Sunday, 17 July 2011

Naming a living being

is a responsibility. Giving a child a fanciful name like "Peaches" or "Harper Seven" may seem like fun to the parent but is it fair to the child?
I think I may have said elsewhere on this blog that I once knew a man who was christened "Sean". It is a perfectly sensible sort of name and even common in some places. Put with the surname "Lamb" however and it becomes a target for ridicule. Mr Lamb changed his name on reaching his majority - and rightly so. Nobody should have to live with a name they find offensive or which causes them embarrassment.
But most of us live with our names and they tend to shape our personalities as well. It comes as a surprise to find that someone is not who you think they are. I had a great-aunt. Everyone called her "Doll" or "Aunty Doll". She was the unmarried sister who dutifully cared for her parents. It was not until I was in my teens that I discovered she had been christened "Minette". There were members of the family who did not know her actual name until her funeral. Nobody ever called her "Minette". I often wonder how she felt about that.
Someone else I know is called "Margaret" but her father, a lover of Greek legends, called her "Persephone Marguerite". She is now in her 80's and has never been known by her actual name.
We were talking about this recently and she said, "A bit late now. I feel like a Margaret".
When I glance at the "hatched, matched and dispatched" columns in our state newspaper I often wonder at the names people give their children. There are the trendy names which will date people. There are the unusual spellings of those and other names - sometimes out of a desire to make the name a little different and perhaps sometimes out of ignorance - Sean, Shaun, Sheawn, Shawn and Aaron, Aran, Arran, Auron and even Arren. There is Charlie instead of Charles and Jack as a name where it was once a diminutive. Girls fair no better - and indeed sometimes worse than the boys. Isabel gets a wide variety of spellings, some of them quite traditional but others such as Izzabel which are clearly not - and one child was recently named "Izzy". I feel sorry for her - but maybe she will grow into it and like it. There are other people who never grow into their names or are always known by a diminutive.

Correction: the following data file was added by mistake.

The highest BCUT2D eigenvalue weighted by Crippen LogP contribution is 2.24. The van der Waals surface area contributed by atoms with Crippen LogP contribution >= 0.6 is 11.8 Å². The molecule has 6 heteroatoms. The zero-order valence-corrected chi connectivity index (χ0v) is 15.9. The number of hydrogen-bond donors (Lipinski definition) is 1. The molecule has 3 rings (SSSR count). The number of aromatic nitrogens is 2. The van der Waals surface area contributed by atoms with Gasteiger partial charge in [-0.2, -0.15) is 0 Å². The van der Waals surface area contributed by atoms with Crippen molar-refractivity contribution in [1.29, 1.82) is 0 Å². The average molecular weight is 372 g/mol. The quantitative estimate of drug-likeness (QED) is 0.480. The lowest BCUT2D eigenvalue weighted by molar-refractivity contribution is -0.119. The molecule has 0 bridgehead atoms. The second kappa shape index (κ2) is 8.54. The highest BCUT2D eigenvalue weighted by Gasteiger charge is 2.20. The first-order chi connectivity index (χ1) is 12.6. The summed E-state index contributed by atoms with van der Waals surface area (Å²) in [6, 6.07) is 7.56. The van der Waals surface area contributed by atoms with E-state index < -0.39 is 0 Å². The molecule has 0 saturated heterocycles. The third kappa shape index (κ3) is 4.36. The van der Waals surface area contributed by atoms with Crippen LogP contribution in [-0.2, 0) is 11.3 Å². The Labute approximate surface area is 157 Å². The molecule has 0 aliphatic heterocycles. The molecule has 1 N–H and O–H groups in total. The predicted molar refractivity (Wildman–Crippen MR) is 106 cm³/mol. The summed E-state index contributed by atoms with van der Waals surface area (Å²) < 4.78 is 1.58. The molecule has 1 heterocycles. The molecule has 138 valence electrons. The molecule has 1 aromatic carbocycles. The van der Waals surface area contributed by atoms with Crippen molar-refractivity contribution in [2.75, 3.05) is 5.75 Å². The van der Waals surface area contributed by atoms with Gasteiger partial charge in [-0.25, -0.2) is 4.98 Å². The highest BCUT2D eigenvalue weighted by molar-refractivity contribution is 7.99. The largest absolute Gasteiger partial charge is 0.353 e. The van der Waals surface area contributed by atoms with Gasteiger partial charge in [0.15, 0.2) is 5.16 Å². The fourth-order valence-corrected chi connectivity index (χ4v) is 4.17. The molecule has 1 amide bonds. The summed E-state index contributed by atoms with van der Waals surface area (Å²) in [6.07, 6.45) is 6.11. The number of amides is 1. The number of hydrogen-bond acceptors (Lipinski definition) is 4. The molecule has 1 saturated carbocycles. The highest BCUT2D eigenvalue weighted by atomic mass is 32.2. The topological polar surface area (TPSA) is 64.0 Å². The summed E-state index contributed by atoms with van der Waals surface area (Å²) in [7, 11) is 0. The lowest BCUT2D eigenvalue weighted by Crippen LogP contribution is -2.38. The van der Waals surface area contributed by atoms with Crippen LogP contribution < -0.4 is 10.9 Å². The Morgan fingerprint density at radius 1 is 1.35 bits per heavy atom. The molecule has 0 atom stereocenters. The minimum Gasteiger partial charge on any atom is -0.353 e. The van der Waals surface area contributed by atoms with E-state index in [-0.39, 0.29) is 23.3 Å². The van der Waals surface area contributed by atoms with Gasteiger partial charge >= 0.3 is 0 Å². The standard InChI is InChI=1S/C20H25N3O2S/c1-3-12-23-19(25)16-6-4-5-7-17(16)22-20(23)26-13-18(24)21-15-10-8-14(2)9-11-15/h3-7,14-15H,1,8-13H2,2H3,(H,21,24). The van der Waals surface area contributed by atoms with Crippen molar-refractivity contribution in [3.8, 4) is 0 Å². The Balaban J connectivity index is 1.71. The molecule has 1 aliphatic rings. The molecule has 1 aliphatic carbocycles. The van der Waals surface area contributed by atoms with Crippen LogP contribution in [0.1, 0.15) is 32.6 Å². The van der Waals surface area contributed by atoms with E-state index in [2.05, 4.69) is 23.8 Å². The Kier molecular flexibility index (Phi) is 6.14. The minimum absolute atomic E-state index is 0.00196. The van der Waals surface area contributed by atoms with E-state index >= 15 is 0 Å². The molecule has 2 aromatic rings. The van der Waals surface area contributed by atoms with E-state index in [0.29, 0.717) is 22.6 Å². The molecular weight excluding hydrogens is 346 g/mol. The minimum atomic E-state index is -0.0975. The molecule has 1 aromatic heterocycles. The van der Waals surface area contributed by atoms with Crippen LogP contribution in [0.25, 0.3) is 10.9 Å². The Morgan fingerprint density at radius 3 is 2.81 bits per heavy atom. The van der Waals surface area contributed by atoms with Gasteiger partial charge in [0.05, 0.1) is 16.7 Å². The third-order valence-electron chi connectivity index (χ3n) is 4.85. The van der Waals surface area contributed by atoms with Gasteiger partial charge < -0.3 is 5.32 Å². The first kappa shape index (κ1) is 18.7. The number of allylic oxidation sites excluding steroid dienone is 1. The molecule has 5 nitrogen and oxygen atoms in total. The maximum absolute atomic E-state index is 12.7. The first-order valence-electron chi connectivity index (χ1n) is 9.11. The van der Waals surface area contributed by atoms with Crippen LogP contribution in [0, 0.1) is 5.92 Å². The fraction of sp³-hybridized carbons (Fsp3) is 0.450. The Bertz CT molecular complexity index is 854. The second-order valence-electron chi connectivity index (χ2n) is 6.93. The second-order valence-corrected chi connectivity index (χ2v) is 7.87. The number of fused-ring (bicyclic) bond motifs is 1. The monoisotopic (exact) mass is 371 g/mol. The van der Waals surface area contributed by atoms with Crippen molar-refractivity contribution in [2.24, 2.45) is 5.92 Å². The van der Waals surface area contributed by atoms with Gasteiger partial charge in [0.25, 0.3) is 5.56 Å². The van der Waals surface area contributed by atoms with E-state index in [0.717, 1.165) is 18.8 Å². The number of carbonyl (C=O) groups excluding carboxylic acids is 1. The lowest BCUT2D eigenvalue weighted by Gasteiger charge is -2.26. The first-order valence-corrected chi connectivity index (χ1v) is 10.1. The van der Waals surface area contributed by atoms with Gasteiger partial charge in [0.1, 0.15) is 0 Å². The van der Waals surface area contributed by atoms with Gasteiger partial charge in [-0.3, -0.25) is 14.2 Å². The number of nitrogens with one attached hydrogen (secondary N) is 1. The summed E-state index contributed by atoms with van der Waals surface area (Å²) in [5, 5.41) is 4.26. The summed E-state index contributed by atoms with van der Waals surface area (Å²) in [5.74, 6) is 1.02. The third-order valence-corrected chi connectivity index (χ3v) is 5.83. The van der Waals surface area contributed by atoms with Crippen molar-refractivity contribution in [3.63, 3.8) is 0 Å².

You do need to grow into your name. I have been Cat for a very long time. I am Cat to most people and I comfortable with that. I feel like a Cat.


Anonymous said...

Yes, you do need to grow into your name!

Anonymous said...


I am so glad that part of you hasn't grown into your name ... there is a lovely touch of kitten still!

Judy B

Old Kitty said...

We used to go to this fab Chinese restaurant - staffed and ran by the same family for generations. Today its managed by the daughters and granddaughters who all go by their "English" names for the sake of ease of pronunciation. It's a shame because whenever we went we'd always make the effort to say their Chinese names properly but I guess we were the only ones who tried! We couldn't see why we can't reciprocate because they'd always say our names correctly.

I've just read a David Beckham interview where he explained his child's name. Apparently Harper in honour of Harper Lee (Posh's favourite book - To Kill a Mockingbird) and Seven - some kind of spiritual meaning - seven being a perfect number.

Oh well! I hope Harper appreciates this when she's all grown up!

Take care

Catnip said...

My mother named me Leonie after a heroine in a Georgette Heyer novel. It's a lovely name - but it's not mine! Much to her disappointment I have been going by the diminutive Non all my life, even in professional circles.

jeanfromcornwall said...